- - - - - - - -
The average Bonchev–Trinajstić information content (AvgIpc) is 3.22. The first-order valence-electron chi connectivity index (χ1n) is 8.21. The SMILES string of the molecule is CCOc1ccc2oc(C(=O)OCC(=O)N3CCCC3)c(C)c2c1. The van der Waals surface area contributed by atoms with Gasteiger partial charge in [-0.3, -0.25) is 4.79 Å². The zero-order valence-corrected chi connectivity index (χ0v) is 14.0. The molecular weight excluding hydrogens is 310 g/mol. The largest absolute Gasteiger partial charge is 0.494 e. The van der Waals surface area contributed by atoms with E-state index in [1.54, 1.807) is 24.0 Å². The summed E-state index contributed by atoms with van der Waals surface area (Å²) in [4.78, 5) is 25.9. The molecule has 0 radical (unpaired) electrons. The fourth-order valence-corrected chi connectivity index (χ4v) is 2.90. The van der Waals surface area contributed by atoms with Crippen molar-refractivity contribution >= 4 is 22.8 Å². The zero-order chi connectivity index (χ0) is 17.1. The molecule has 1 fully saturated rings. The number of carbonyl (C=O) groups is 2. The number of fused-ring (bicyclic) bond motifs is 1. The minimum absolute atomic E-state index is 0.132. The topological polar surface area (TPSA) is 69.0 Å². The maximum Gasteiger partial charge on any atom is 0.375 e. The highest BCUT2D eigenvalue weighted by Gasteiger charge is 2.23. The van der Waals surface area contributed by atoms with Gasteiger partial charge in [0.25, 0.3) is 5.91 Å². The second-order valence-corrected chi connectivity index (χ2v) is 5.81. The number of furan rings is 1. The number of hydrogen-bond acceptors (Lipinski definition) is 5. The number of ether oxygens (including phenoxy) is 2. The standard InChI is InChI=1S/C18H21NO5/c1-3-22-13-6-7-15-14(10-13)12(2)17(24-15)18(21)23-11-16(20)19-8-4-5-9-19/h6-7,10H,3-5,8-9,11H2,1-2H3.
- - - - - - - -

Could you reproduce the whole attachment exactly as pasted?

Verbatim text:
The average Bonchev–Trinajstić information content (AvgIpc) is 3.22. The first-order valence-electron chi connectivity index (χ1n) is 8.21. The SMILES string of the molecule is CCOc1ccc2oc(C(=O)OCC(=O)N3CCCC3)c(C)c2c1. The van der Waals surface area contributed by atoms with Gasteiger partial charge in [-0.3, -0.25) is 4.79 Å². The zero-order valence-corrected chi connectivity index (χ0v) is 14.0. The molecular weight excluding hydrogens is 310 g/mol. The largest absolute Gasteiger partial charge is 0.494 e. The van der Waals surface area contributed by atoms with E-state index in [1.54, 1.807) is 24.0 Å². The summed E-state index contributed by atoms with van der Waals surface area (Å²) in [4.78, 5) is 25.9. The molecule has 0 radical (unpaired) electrons. The fourth-order valence-corrected chi connectivity index (χ4v) is 2.90. The van der Waals surface area contributed by atoms with Crippen molar-refractivity contribution >= 4 is 22.8 Å². The zero-order chi connectivity index (χ0) is 17.1. The molecule has 1 fully saturated rings. The number of carbonyl (C=O) groups is 2. The number of fused-ring (bicyclic) bond motifs is 1. The minimum absolute atomic E-state index is 0.132. The topological polar surface area (TPSA) is 69.0 Å². The maximum Gasteiger partial charge on any atom is 0.375 e. The highest BCUT2D eigenvalue weighted by Gasteiger charge is 2.23. The van der Waals surface area contributed by atoms with Gasteiger partial charge in [0.25, 0.3) is 5.91 Å². The second-order valence-corrected chi connectivity index (χ2v) is 5.81. The number of furan rings is 1. The number of hydrogen-bond acceptors (Lipinski definition) is 5. The number of ether oxygens (including phenoxy) is 2. The standard InChI is InChI=1S/C18H21NO5/c1-3-22-13-6-7-15-14(10-13)12(2)17(24-15)18(21)23-11-16(20)19-8-4-5-9-19/h6-7,10H,3-5,8-9,11H2,1-2H3.